5 See "Suuret kansanjoukot New Yorkissa tervehtivät Suomen työväenhallitusta", Raivaaja, May 13, 1918.

6 See the report by Nuorteva in Kostiainen, 1972, pp. 100-102.

7 Ibid. and materials in folder 42, box 11, Lusk papers.

8 Revolutionary Radicalism. Its History, Purpose and Tactics with an Exposition and Discussion of the Steps Being Taken and Required to Curb It. Being the joint Legislative Committee Investigating Seditious Activities. Filed April 24, 1920, in the State of New York, (Albany, N.Y., 1920), Part 1, vol. 1, p. 631.

9 About the birth and early years of the Finnish-American communist movement, see Auvo Kostiainen, The Forging of Finnish-American Communism, 1917-1924. A Study in Ethnic Radicalism (Annales Universitatis Turkuensis, ser. B, part 147, Turku 1978), esp. pp. 137-158.

10 Ibid., p. 80 ff.

11 See Nuorteva's Avtobiografija, at the Leningrad party archives.

12 Intelligence officer report from Nov. 24, 1919, quoted also in Kostiainen, 1980, p. 48.

13 Quoted from, ibid., p. 44.

14 Synopsis of the case of Santeri Nuorteva in Military Intelligence Office Correspondence, NA.

15 See Kostiainen, 1980, pp. 45, 48-49.

16 Draper, 1963, pp. 106-107.

17 Ibid., p. 109, and "Soviet Russian Recognition League", folder 14, box 13, Lusk papers.

18 Nuorteva, Avtobiografija.

19 See G. Ja. Tarle, Druz'ja strany sovetov. Učastie zarubeznyh trudjascihsja v vosstanovlenzii narodnogo hozjajstva SSSR v 1920-1925 gg. (Moscow, 1968), e.g. p. 24, and the biography of Martens, G. Evgen'ev and B. Sapik, Revoljucioner, diplomat, ucenyj (O.L.K. Martense) Moscow, 1960).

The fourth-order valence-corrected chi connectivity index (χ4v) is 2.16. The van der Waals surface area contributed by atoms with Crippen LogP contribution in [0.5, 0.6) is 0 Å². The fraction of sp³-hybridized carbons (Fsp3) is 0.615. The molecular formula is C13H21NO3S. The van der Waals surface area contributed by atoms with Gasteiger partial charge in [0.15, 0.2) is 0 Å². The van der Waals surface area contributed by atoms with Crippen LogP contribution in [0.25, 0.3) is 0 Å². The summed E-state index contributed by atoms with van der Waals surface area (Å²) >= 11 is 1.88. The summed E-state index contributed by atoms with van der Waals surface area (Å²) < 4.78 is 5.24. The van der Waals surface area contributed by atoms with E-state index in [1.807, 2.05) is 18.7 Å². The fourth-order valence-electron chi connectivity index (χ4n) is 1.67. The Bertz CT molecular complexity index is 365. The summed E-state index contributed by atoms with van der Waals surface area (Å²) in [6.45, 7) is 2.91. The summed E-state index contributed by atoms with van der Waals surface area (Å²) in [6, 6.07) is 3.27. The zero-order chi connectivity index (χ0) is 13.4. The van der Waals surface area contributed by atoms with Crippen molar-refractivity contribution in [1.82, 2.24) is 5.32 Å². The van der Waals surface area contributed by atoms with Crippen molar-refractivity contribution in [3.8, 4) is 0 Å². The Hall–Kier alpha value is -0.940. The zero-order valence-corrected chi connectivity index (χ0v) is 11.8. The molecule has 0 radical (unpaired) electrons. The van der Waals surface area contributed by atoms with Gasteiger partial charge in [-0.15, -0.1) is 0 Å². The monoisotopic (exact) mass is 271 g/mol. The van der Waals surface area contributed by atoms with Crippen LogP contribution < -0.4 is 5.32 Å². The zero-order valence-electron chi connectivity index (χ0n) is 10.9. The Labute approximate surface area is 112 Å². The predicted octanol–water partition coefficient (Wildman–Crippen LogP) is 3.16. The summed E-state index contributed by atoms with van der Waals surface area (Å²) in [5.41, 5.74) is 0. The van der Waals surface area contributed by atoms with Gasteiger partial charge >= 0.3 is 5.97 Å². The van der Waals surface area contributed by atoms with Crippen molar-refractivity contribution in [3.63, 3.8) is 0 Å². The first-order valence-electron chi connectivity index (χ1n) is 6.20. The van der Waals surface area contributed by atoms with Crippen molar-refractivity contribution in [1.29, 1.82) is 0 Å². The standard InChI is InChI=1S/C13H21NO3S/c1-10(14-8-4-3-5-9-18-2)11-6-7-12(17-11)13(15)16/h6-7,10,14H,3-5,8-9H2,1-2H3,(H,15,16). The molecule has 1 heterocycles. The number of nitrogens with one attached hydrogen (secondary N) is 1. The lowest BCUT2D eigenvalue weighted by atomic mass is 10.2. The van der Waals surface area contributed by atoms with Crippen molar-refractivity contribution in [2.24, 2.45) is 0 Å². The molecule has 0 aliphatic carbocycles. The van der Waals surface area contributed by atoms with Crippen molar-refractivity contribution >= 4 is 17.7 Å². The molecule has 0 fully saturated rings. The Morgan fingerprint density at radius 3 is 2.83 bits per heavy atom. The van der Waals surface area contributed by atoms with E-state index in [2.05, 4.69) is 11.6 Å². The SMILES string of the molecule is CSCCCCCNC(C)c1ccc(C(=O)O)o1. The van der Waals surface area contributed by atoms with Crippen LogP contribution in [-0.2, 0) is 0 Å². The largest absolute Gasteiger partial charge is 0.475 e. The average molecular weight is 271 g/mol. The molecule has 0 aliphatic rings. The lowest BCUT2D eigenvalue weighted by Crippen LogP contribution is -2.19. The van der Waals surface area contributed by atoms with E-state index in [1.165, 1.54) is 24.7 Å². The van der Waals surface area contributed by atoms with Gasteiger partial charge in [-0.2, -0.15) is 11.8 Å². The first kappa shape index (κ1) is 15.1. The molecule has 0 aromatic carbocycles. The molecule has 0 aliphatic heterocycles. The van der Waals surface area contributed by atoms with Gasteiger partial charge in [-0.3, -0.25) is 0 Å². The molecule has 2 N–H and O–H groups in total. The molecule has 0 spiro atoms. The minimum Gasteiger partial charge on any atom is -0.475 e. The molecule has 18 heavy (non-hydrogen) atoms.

20 Nuorteva, Avtobiografija.

21 Draper, 1963, p., 109.

22 Papers Relating to the Foreign Relations of the United States 1919, Russia (Washington, 1937), pp. 133-141.

23 E.G., ibid., pp. 146-149 and Robert Paul Browder, The Origins of Soviet-American Diplomacy (Princeton, NJ., 1953), pp. 14-16.

24 Anthony C. Sutton, Wall Street and the Bolshevik Revolution (New Rochelle, N.Y., 1974), p. 114.

25 See, e.g. the Synopsis of the case of Santeri Nuorteva.

26 Seth P. Tillman, Anglo-American Relations at the Paris Peace Conference of 1919 (Princeton, NJ., 1961), pp. 137-139.

27 Sutton, 1974, p. 114; see also memorandum by Polk on Jan. 29, 1919. Records of the Dept. of State Relating to Internal Affairs of Russia and Soviet Union, 1910-1929, group 861.00/3875, NA.

28 See Weekly Bulletin of the Bureau of Information of Soviet Russia, March 24, 1919; cf. Tarle, 1968, pp. 70-71.

29 Sutton, 1974, pp. 58-63, 158.

30 Cf. New York Times, June 21, 1919.

31 Leo Suni, "Huomattava kumousmies (Santeri Nuortevan syntymän 100-vuotispäiväksi)", Neuvosto-Karjala, June 24, 1981.

32 See Weekly Bulletin, March 24, 1919.

33 Sutton, 1974, p. 159.

34 Materials on this case is found, e.g. in the papers of the Military Intelligence Office papers.

35 See Irving Howe and Lewis Coser, with the assistance of Julius Jacobson, The American Communist Party. A Critical History, 2nd printing (New York, 1962), p. 62.

36 Information about Nourteva's later phases is based on the biography written by the author of this article, see note 1.

Published in American Studies in Scandinavia, Vol. 15, 1983, p. 1-13.

© Auvo Kostiainen